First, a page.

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High Command

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  • philip@twinoaks.org
    Dear Mr. McCraven, et al., Thanks for the prompt and lengthy reply. It gives me much to think about, and may suggest further reading. While many of your
    Message 1 of 2 , May 24, 2000
      Dear Mr. McCraven, et al.,
      Thanks for the prompt and lengthy reply. It gives me much to
      think about, and may suggest further reading.
      While many of your points about the Southern planter
      aristocracy are good ones, I must take issue with some of them.
      While the aristocracy may have been democratic within their own
      group, an admitted improvement on the European model, a good
      case can be made that they were far from it in relation to everyone
      else. You are well aware of the upland people in most of the
      Southern states and their perpetual complaints of lack of
      representation in their state governments. Where did West Virginia
      come from after all? In addition, while I will agree that they were a
      fluid group, as you point out, they were still very selective in their
      politics and in their world view. Good breeding, after all, was what
      it was all about, whether you were talking about horses or people.
      I have just finished reading A.H.Stephens biography, and his
      attitudes were widely held by his class: that there is a natural
      hieracrchy in nature, and that their class held their rightful place at
      the top. I could quote Jefferson Davis, Calhoun, and many others
      who mirrored those beliefs. I find it impossible to ignore the many
      decades leading up to the war, and the power struggle that took
      place between them and the forces who opposed them in the
      North. As the war drew closer, as they were hemmed in and
      cornered, they became more and more selective in their attitudes
      and behavior as they tried to maintain their grasp on the reins of
      power. These attitudes must have carried over into their
      prosecution of the war. Their entire world view demanded it.
      I am willing to concede that Jefferson Davis may have been the
      real problem. His fierce loyalty was carried to a fault. The other
      side of this argument is Braxton Bragg. Most of the contributors to
      this forum agree that he was a disaster. His performances, at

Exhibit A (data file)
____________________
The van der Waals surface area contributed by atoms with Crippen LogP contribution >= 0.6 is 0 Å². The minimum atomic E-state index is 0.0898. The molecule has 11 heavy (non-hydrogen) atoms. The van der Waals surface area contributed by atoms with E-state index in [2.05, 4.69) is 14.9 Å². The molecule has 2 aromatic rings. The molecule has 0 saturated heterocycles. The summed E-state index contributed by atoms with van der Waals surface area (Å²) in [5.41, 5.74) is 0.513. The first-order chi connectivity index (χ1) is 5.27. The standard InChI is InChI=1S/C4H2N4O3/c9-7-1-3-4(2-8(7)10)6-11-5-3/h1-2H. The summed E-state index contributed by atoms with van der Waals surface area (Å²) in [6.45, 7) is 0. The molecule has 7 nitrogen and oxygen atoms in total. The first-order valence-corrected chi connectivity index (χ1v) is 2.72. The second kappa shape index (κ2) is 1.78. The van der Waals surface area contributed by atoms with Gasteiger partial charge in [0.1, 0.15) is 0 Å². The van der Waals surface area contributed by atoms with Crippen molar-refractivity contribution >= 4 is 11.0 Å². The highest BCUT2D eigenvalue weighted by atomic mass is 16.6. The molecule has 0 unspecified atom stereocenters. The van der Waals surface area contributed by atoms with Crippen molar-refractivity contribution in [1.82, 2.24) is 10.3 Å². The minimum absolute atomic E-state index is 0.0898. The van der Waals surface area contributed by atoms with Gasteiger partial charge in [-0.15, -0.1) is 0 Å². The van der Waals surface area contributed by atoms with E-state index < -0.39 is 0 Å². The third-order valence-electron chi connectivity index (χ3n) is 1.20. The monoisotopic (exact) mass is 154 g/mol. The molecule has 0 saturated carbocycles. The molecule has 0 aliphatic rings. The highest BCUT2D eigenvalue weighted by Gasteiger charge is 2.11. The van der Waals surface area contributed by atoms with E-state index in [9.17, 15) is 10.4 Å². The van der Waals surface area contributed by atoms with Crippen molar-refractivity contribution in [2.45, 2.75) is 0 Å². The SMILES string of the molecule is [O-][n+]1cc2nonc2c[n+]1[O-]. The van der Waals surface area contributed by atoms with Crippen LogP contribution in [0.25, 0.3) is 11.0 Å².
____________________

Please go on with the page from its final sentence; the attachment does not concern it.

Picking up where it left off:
Perryville and Murfreesboro left much to be desired, and while he
      won at Chickamauga, from that evening on his performance was
      awful. Forrest must have been livid, and rightfully so. He was
      branded as being insubordinate, but sometimes that behavior is
      justified. In my view there were three generals who understood the
      psychology of battle and its importance: Forrest, Jackson, and
      Sheridan. All of them knew in their hearts that the key was to get
      the opponent running and keep them running. They had the elan,
      the charisma or whatever quality that it took to convince their
      soldier of the same thing. I think one of the most chilling accounts
      of any episode in the war was when Forrest relentlessly chased a
      defeated opponent for many days after the original encounter.
      What a horrible feeling it must have been to be running from those
      men! Forrest knew that an opportunity like the one presented after
      Chickamauga was a rare event. He was chomping at the bit to go
      after that army that had collapsed in a demoralized state and left
      the field in rout, Thomas notwithstanding. Whether there was
      much to be gained from the pursuit, or whether Rosecrans and
      Thomas would have succeeded in rallying their forces is academic
      The attempt to crush them should have been made.
      To the claims that men, materials and armaments were the
      telling factor of the war, and the vision of shoeless soldiers
      continuing on against all odds, I have a response. I think that for at
      least the first two years of the war, the outcome was up in the air.
      It took that long for the North to garner their forces and prosecute
      the war in a manner that insured defeat for the South. If the
      outcome had been so clear cut, then you and I would not find this
      subject so endlessly fascinating. I believe that the war was
      essentially stalemated in the East, and that is why I joined this
      discussion group, because I am pretty sure that the war in the
      West is badly overlooked. As for the shoeless soldiers, the Army
      of the Potomac took a terrible thrashing in the war. They lost over
      and over and over again. I would be willing to wager that those men
      would have been willing to trade their shoes and knapsacks for
      Stonewall. While I believe that too much emphasis is often placed
      on individuals in history, for two opposing forces that seemed to be
      so evenly matched for two years, it may have come down to the
      individuals that were thrust forward into key positions of
      responsibility as the deciding factor. Hence my original
      Philip Callen
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